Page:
A neat diagram comparing Meteor, Flux, and Relay

This is a diagram on one of the whiteboards in the Meteor office that I came up with while doing the research for the initial React integration. I’d like to emphasize that this isn’t a plan, just an artifact of investigating the ecosystem back in April:

This is something I’m posting to encourage a discussion that started on the thread about the new method wrapper package:

I think this sounds very right to me. I think Methods in Meteor are so similar to Flux actions, and I think it makes sense to expand on that similarity in the new future. Let’s look at the differences:

Differences between Meteor Methods and Flux actions

  1. You currently can’t use Methods to manage your client-side stores, only Minimongo.
  2. Methods are written in an imperative fashion where you call mutators on your stores; in some Flux architectures you would instead have stores listen for an action fired from the dispatcher
  3. Methods travel from the client to the server automatically; I don’t think there’s a standard for how this is supposed to work in a Flux architecture since Flux only really addresses the client.

Similarly, there’s a nice isomorphism between Meteor pub/sub and GraphQL. Both systems involve fetching data from the server, and a global client-side cache for optimistic UI and a simpler programming model.

Differences between Meteor DDP+Minimongo and GraphQL+Relay

  1. In Meteor you separately subscribe to data and then fetch it from Minimongo; in Relay this is just one step where you declaratively specify what data you want.
  2. GraphQL has a language for specifying what fields and joins you want from the client; in DDP you need to pipe that through publication arguments.
  3. Relay doesn’t have a reliable realtime data pushing system; on the other hand Meteor’s is deeply coupled with MongoDB.

What do you guys think?

One thing I’m interested in particular is, what does Redux bring to the table here? I’ve heard a lot of people in the Flux community are super pumped about it. What would Meteor look like if Methods and Redux actions were merged into one?

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Looking at this photo there’s one obvious question coming to mind… who broke the doors?

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I don’t have the data to back this up, but whenever I read between flux/redux I have this strange feeling redux is to flux what reactivedict (perhaps even minimongo) is to reactivevar.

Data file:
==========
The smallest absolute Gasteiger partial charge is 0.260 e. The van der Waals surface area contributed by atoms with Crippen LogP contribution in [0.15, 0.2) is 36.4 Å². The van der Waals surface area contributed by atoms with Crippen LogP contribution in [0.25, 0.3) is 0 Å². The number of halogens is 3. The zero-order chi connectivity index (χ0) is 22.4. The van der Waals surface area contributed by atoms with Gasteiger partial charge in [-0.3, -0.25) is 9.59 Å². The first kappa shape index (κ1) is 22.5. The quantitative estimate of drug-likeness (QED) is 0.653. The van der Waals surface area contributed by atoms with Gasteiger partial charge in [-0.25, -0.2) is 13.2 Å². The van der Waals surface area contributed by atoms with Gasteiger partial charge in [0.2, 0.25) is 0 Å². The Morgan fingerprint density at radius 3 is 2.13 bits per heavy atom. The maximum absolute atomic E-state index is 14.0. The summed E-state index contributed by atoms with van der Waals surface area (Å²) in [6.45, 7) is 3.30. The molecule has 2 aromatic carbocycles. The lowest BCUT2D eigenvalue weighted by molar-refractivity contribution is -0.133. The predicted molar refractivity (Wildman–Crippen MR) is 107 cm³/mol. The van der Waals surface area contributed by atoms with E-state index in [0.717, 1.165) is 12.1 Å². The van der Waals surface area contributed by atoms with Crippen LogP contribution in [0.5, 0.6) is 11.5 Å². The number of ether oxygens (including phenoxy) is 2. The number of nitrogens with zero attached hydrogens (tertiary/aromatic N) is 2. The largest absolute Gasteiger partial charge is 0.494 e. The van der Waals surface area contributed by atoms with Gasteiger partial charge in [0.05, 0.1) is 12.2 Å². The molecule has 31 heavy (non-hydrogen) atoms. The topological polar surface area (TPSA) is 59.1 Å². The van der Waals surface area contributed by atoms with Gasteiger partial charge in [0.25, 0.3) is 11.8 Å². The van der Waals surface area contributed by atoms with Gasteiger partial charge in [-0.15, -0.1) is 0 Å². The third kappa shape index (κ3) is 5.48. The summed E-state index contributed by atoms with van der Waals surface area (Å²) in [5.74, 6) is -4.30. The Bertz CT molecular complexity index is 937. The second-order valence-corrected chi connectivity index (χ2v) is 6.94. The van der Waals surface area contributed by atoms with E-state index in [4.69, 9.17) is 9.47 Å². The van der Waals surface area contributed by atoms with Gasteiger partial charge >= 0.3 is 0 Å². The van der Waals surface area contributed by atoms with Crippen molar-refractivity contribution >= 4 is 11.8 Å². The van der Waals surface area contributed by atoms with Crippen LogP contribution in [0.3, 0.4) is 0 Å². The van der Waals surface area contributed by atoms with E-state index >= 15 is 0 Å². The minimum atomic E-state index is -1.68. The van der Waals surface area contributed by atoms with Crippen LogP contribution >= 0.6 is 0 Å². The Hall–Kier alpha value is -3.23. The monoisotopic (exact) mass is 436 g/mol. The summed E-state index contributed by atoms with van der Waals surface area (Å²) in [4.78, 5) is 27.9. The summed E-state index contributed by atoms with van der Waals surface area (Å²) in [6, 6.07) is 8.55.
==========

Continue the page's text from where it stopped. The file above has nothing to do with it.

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I think the big plus of redux is the event sourcing/actions model.
With my app, the biggest problem has been to reconcilliate (reduce) three sources of data :

  • data from the database
  • new data that’s currently created/modified on the client, but not yet commited to the db (session data)
  • data not yet commited but persisted during hot code push (client side storage data).

Hot code push is a great idea but one of the area of meteor that made me pull my hairs the most, since it’s really hard to do it right with current model.
I guess this could be easier with an event sourcing model ala Redux.
However the binding and wiring part of redux is not that elegant, imho.

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This conversation is great! I think Meteor could benefit from more architecture and could possibley make it easier than Redux.

I’m also going to use Redux in my examples because there are a lot of flavors of flux. Most all agree (even FB devs) that Redux is flux done right. Anyhow…

I’ve been using Redux, and Alt in production every day for the last several months in React Native and Meteor and i’ve mostly used it without getMeteorData so I feel like I can chip in a bit.

Using Redux (and Flux) not only makes it easier to share transient state with React components but it makes it very easy to keep track of where the data is in your app. I was pleasantly surprised at how much easier it was to debug and find problems in my React Native app than my Meteor (Blaze) app.

This boils down to the fact that data moves in a consistent way and you can just ‘follow the money’ until you track down the bug. However, in Meteor apps client data is scattered everywhere… minimongo, Session, and hopefully in template vars (my older apps didn’t have them yet). Probably more importantly this data could be changed from a lot of different places.

Debugging in a Redux environment usually consists of going to the UI, placing a debugger in render to view the props, placing a debugger in the action creator functions that the view is following and sometimes a debugger with the store that the action creator touches (one debugger can pause for all actions in Redux too).

This makes debugging really really simple. If you boil it down, convention and constraints make it easy to debug.

Differences between Meteor Methods and Flux actions

I’ve heard this comparison a bit before but honestly I think they’re orthogonal. Meteor methods closely map to AJAX calls that a server API accepts and authorizes, or an RPC call. They’re just making AJAX more simple.

This part is pedantic but a flux ‘action’ is just the object literal with data, eg… {type: 'CREATE_THING', color: 'red'} . The action creator is an optional abstraction that takes the data concern out of the view and is just a function. I presume you meant action creator.